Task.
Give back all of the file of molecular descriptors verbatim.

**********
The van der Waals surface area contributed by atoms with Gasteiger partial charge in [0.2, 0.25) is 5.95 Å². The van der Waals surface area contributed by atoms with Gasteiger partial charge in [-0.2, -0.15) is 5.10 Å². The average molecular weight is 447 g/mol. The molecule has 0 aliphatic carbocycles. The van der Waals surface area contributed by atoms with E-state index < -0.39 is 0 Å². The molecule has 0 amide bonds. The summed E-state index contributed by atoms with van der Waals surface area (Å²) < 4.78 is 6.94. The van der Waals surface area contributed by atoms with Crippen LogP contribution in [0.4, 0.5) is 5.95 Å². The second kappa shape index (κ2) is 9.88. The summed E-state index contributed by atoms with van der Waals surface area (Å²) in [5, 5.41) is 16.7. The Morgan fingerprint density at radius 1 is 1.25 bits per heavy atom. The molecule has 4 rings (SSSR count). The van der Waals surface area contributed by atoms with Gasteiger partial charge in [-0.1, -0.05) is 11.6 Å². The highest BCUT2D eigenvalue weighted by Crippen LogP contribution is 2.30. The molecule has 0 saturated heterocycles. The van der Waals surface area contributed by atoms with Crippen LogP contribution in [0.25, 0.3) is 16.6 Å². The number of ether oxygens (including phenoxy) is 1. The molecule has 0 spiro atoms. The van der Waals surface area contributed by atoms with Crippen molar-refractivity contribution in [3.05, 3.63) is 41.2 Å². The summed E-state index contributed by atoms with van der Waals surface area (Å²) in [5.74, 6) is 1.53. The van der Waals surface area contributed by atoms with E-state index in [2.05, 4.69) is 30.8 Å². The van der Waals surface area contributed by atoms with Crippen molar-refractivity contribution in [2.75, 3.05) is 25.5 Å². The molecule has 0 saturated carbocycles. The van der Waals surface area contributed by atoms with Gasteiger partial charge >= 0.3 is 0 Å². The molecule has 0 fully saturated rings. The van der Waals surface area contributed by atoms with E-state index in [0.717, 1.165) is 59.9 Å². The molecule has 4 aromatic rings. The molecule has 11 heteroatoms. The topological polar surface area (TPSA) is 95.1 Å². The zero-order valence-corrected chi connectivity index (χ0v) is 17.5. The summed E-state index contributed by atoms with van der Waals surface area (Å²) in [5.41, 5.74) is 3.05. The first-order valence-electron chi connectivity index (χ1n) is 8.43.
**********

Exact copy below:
The van der Waals surface area contributed by atoms with Gasteiger partial charge in [0.2, 0.25) is 5.95 Å². The van der Waals surface area contributed by atoms with Gasteiger partial charge in [-0.2, -0.15) is 5.10 Å². The average molecular weight is 447 g/mol. The molecule has 0 aliphatic carbocycles. The van der Waals surface area contributed by atoms with E-state index < -0.39 is 0 Å². The molecule has 0 amide bonds. The summed E-state index contributed by atoms with van der Waals surface area (Å²) < 4.78 is 6.94. The van der Waals surface area contributed by atoms with Crippen LogP contribution in [0.4, 0.5) is 5.95 Å². The second kappa shape index (κ2) is 9.88. The summed E-state index contributed by atoms with van der Waals surface area (Å²) in [5, 5.41) is 16.7. The Morgan fingerprint density at radius 1 is 1.25 bits per heavy atom. The molecule has 4 rings (SSSR count). The van der Waals surface area contributed by atoms with Gasteiger partial charge in [-0.1, -0.05) is 11.6 Å². The highest BCUT2D eigenvalue weighted by Crippen LogP contribution is 2.30. The molecule has 0 saturated heterocycles. The van der Waals surface area contributed by atoms with Crippen LogP contribution in [0.25, 0.3) is 16.6 Å². The number of ether oxygens (including phenoxy) is 1. The molecule has 0 spiro atoms. The van der Waals surface area contributed by atoms with Crippen molar-refractivity contribution in [3.05, 3.63) is 41.2 Å². The summed E-state index contributed by atoms with van der Waals surface area (Å²) in [5.74, 6) is 1.53. The van der Waals surface area contributed by atoms with E-state index in [2.05, 4.69) is 30.8 Å². The van der Waals surface area contributed by atoms with Crippen molar-refractivity contribution in [2.75, 3.05) is 25.5 Å². The molecule has 0 saturated carbocycles. The van der Waals surface area contributed by atoms with Gasteiger partial charge >= 0.3 is 0 Å². The molecule has 0 fully saturated rings. The van der Waals surface area contributed by atoms with E-state index in [0.717, 1.165) is 59.9 Å². The molecule has 4 aromatic rings. The molecule has 11 heteroatoms. The topological polar surface area (TPSA) is 95.1 Å². The zero-order valence-corrected chi connectivity index (χ0v) is 17.5. The summed E-state index contributed by atoms with van der Waals surface area (Å²) in [5.41, 5.74) is 3.05. The first-order valence-electron chi connectivity index (χ1n) is 8.43.